WayfaringBuckeye.com 2407 Indiana Ave.; 614-754-0945.

The Lofts: At this recently renovated boutique hotel in Columbus’ Arena District, old meets new: the hotel’s exterior is set in a historic former warehouse, yet inside you’ll find clean, contemporary designed rooms with exposed brick walls. Other amenities include an indoor swimming pool and an on-site restaurant. Be sure to check into package deals, as the hotel has been running a special where they throw in a third night stay for free, bringing the overall price tag way, way down. From $144 (before discount).
55Lofts.com 55 East Nationwide Blvd.; 614-461-2663

German Village Guesthouse: If you’re looking for something a little quieter, the cozy German Village Guesthouse is not only ranked as the top bed-and-breakfast in Columbus on TripAdvisor, but was also voted the “Best Hotel/B&B in Columbus” in the 2012 reader poll by 614 Magazine. Some of the rooms offer great views of the Columbus skyline, and on the ground you can explore the cobblestone streets and lush gardens of historic German Village, a neighborhood on the National Register of Historic Districts. From $195.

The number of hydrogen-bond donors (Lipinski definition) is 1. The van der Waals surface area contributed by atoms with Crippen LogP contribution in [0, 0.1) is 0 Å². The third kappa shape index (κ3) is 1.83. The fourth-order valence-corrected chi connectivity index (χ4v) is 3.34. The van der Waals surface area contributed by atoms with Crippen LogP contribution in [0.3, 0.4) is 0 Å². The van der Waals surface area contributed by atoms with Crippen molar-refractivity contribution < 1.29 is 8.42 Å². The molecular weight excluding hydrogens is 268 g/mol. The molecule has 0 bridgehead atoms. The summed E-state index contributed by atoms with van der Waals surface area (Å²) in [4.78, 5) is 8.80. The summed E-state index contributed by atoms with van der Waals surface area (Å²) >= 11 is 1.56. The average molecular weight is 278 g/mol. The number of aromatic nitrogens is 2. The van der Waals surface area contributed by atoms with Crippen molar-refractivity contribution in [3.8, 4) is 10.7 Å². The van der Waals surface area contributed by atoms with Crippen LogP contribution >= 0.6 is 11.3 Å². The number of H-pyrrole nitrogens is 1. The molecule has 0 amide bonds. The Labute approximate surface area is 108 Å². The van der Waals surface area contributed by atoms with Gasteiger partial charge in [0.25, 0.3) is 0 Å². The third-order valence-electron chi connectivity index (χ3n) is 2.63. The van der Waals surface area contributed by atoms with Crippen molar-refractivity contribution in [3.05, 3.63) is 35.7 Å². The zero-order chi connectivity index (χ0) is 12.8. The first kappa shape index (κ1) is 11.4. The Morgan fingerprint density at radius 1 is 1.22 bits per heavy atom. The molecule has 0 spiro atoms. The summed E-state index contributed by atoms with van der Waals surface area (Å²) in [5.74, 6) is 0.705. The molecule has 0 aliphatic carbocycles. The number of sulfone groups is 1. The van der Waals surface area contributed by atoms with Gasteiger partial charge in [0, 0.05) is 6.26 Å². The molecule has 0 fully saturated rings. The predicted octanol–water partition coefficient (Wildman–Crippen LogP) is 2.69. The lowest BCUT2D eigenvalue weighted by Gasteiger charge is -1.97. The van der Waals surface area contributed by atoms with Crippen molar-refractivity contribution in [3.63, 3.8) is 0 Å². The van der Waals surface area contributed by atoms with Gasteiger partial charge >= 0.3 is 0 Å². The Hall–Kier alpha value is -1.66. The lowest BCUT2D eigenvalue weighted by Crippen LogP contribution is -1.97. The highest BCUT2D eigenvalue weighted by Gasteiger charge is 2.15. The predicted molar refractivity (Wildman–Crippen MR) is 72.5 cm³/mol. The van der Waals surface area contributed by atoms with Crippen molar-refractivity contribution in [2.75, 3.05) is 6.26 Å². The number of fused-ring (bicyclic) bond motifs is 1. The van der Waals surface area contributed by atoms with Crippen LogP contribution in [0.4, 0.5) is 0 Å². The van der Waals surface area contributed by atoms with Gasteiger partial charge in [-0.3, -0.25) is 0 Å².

GVGuesthouse.com 748 Jaeger St.; 614-437-9712

Eat and Drink

Grass Skirt Tiki Room: The newest oasis in Columbus’ downtown area is this tiki-themed bar, the brainchild of the city’s ragtag group of unorthodox restaurateurs, the Columbus Food League. Here you can chow down on a Loco Moco (traditional Hawaiian dish of burger patties over rice smothered in gravy and a sunny side-up egg) while throwing back a mai tai, or you could head to one of the group’s other restaurants: the Surly Girl Saloon, Betty’s Fine Food and Spirits, or Tip Top Kitchen and Cocktails, where you’ll also get a dose of Ohio history.